PLace

'Iraq al-Manshiyya

Place
'Iraq al-Manshiyya — عِراق المَنْشِيَّة
District
Gaza
Subdistrict
Gaza
Average Elevation
125 m
Distance from Gaza
32 km
Population
Year Arab Jews Total
1931 1347
1944/45 2010 210 2220
Land Ownership (1944/45) in dunums
Year Arab Jewish Public Total
1944/45 * 13838 3468 595 17901
Land Use (1944/45) in dunums
Use Arab Jewish Public Total
Non-Cultivable & Built-up (Total) *
Use Arab Jewish Public Total
Non-Cultivable * 167 581 748
Built-up ** 169 35 204
336 35 581 952 (5%)
Cultivable (Total) **
Use Arab Jewish Public Total
Cereal * 13449 3433 14 16896
Plantation and Irrigable ** 53 53
13502 3433 14 16949 (95%)
Number of Houses (1931)
299

The village was situated in an area of rolling hills, where the coastal plain and the foothills of the Hebron mountains merged, and was bordered on the western side by Wadi Fattala. It was on the south side of the highway between al-Faluja, to the northwest and Bayt Jibrin (an important village in the Hebron sub-disctrict), to the east. Its name, Iraq al-Manshiyya, expressed both the geography and history of the village. The first part, Iraq ('small hill' in Arabic), referred to the topography. The second part, al-Manshiyya ('the built one' in Arabic), was added by the inhabitants to distinguish it from a nearby village, also known as Iraq, from which they had moved. In 1596, Iraq al-Manshiyya was a village in the nahiya of Gaza (liwa' of Gaza), with a population of sixty-one. It paid taxes on a number of crops, including wheat and barley, as well as on other types of produce such as goats and beehives.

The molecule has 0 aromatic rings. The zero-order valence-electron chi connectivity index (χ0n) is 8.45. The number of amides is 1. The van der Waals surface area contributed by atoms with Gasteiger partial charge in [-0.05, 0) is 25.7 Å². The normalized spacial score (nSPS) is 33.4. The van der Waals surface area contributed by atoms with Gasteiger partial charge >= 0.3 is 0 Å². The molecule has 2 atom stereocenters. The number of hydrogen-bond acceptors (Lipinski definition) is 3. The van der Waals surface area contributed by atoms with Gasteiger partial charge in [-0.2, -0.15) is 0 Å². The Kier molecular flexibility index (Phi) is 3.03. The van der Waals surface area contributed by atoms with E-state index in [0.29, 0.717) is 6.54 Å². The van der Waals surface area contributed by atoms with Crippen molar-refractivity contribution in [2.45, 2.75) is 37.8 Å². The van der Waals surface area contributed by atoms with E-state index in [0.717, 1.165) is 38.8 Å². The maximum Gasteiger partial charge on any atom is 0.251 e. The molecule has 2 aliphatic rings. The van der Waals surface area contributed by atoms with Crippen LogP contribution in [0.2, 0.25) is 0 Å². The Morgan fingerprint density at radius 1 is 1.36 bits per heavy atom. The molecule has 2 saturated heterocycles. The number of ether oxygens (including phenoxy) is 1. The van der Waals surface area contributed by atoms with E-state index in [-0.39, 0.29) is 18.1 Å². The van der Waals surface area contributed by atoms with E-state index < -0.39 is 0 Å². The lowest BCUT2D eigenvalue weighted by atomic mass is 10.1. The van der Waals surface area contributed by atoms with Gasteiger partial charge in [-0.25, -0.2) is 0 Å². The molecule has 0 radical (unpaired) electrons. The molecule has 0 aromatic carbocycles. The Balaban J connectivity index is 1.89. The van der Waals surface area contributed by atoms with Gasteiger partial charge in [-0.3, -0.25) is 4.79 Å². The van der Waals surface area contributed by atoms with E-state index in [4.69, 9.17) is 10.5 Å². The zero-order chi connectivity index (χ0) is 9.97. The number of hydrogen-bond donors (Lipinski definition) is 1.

In the late nineteenth century, the village of Iraq al-Manshiyya was built of adobe bricks and surrounded by arable land. The village had a radial plan, with its smaller streets branching out from the intersection of the two perpendicular main streets. The intersection of these two streets formed its center. Three wells supplied the village with water for domestic use. As the village grew, it expanded toward the highway and northeastward in the direction of Tall al-Shaykh Ahmad al-'Urayni. This large mound, some 32 m high, rose to the north of the village, and on its summit was a religious shrine for Shaykh Ahmad al-'Urayni.